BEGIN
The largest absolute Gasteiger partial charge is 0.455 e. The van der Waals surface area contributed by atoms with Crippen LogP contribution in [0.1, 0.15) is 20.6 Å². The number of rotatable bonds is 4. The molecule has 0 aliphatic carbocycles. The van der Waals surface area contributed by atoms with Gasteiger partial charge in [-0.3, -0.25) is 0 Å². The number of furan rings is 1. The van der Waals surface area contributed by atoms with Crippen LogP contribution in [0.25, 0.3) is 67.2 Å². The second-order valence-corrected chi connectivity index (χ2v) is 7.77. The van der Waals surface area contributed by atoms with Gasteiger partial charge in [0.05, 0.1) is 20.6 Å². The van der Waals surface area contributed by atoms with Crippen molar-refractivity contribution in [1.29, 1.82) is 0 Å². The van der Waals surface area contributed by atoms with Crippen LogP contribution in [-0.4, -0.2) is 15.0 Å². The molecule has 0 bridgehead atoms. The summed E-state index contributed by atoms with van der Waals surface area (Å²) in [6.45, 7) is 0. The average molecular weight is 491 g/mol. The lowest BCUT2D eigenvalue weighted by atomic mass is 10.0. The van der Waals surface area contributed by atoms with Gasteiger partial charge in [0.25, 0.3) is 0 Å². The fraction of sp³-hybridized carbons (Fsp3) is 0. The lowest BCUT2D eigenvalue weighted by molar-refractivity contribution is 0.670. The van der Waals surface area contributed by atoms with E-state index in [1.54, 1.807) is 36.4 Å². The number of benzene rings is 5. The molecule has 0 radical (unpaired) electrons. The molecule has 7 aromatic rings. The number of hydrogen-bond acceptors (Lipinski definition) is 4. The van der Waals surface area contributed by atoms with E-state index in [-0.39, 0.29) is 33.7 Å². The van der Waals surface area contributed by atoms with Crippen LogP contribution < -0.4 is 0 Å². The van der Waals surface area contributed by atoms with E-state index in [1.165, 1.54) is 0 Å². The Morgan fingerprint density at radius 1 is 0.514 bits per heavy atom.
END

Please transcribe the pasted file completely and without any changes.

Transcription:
The largest absolute Gasteiger partial charge is 0.455 e. The van der Waals surface area contributed by atoms with Crippen LogP contribution in [0.1, 0.15) is 20.6 Å². The number of rotatable bonds is 4. The molecule has 0 aliphatic carbocycles. The van der Waals surface area contributed by atoms with Gasteiger partial charge in [-0.3, -0.25) is 0 Å². The number of furan rings is 1. The van der Waals surface area contributed by atoms with Crippen LogP contribution in [0.25, 0.3) is 67.2 Å². The second-order valence-corrected chi connectivity index (χ2v) is 7.77. The van der Waals surface area contributed by atoms with Gasteiger partial charge in [0.05, 0.1) is 20.6 Å². The van der Waals surface area contributed by atoms with Crippen molar-refractivity contribution in [1.29, 1.82) is 0 Å². The van der Waals surface area contributed by atoms with Crippen LogP contribution in [-0.4, -0.2) is 15.0 Å². The molecule has 0 bridgehead atoms. The summed E-state index contributed by atoms with van der Waals surface area (Å²) in [6.45, 7) is 0. The average molecular weight is 491 g/mol. The lowest BCUT2D eigenvalue weighted by atomic mass is 10.0. The van der Waals surface area contributed by atoms with Gasteiger partial charge in [0.25, 0.3) is 0 Å². The fraction of sp³-hybridized carbons (Fsp3) is 0. The lowest BCUT2D eigenvalue weighted by molar-refractivity contribution is 0.670. The van der Waals surface area contributed by atoms with E-state index in [1.54, 1.807) is 36.4 Å². The number of benzene rings is 5. The molecule has 0 radical (unpaired) electrons. The molecule has 7 aromatic rings. The number of hydrogen-bond acceptors (Lipinski definition) is 4. The van der Waals surface area contributed by atoms with E-state index in [-0.39, 0.29) is 33.7 Å². The van der Waals surface area contributed by atoms with Crippen LogP contribution < -0.4 is 0 Å². The van der Waals surface area contributed by atoms with E-state index in [1.165, 1.54) is 0 Å². The Morgan fingerprint density at radius 1 is 0.514 bits per heavy atom.